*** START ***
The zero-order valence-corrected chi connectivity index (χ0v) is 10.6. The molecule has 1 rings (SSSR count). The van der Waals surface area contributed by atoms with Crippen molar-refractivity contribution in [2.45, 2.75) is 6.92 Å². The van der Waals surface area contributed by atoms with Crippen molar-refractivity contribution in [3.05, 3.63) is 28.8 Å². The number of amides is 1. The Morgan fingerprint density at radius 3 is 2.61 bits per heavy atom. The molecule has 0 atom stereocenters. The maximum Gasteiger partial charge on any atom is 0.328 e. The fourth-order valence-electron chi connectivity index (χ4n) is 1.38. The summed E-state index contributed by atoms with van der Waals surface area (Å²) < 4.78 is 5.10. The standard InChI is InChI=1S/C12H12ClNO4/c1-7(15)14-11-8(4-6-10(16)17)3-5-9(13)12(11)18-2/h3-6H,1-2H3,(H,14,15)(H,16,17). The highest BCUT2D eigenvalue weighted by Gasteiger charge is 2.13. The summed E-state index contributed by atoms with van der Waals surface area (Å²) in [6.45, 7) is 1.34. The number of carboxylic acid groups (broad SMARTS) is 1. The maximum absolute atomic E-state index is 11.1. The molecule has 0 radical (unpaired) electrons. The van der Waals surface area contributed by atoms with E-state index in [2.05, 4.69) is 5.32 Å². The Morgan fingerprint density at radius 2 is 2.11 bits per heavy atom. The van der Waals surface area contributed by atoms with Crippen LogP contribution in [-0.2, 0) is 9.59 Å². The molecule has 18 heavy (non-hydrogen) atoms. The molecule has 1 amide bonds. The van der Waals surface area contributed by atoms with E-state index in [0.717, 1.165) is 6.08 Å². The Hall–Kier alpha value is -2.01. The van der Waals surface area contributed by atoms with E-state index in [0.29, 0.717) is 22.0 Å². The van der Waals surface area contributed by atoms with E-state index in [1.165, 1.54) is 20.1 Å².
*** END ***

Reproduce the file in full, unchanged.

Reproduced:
The zero-order valence-corrected chi connectivity index (χ0v) is 10.6. The molecule has 1 rings (SSSR count). The van der Waals surface area contributed by atoms with Crippen molar-refractivity contribution in [2.45, 2.75) is 6.92 Å². The van der Waals surface area contributed by atoms with Crippen molar-refractivity contribution in [3.05, 3.63) is 28.8 Å². The number of amides is 1. The Morgan fingerprint density at radius 3 is 2.61 bits per heavy atom. The molecule has 0 atom stereocenters. The maximum Gasteiger partial charge on any atom is 0.328 e. The fourth-order valence-electron chi connectivity index (χ4n) is 1.38. The summed E-state index contributed by atoms with van der Waals surface area (Å²) < 4.78 is 5.10. The standard InChI is InChI=1S/C12H12ClNO4/c1-7(15)14-11-8(4-6-10(16)17)3-5-9(13)12(11)18-2/h3-6H,1-2H3,(H,14,15)(H,16,17). The highest BCUT2D eigenvalue weighted by Gasteiger charge is 2.13. The summed E-state index contributed by atoms with van der Waals surface area (Å²) in [6.45, 7) is 1.34. The number of carboxylic acid groups (broad SMARTS) is 1. The maximum absolute atomic E-state index is 11.1. The molecule has 0 radical (unpaired) electrons. The van der Waals surface area contributed by atoms with E-state index in [2.05, 4.69) is 5.32 Å². The Morgan fingerprint density at radius 2 is 2.11 bits per heavy atom. The van der Waals surface area contributed by atoms with Crippen LogP contribution in [-0.2, 0) is 9.59 Å². The molecule has 18 heavy (non-hydrogen) atoms. The molecule has 1 amide bonds. The van der Waals surface area contributed by atoms with E-state index in [0.717, 1.165) is 6.08 Å². The Hall–Kier alpha value is -2.01. The van der Waals surface area contributed by atoms with E-state index in [0.29, 0.717) is 22.0 Å². The van der Waals surface area contributed by atoms with E-state index in [1.165, 1.54) is 20.1 Å².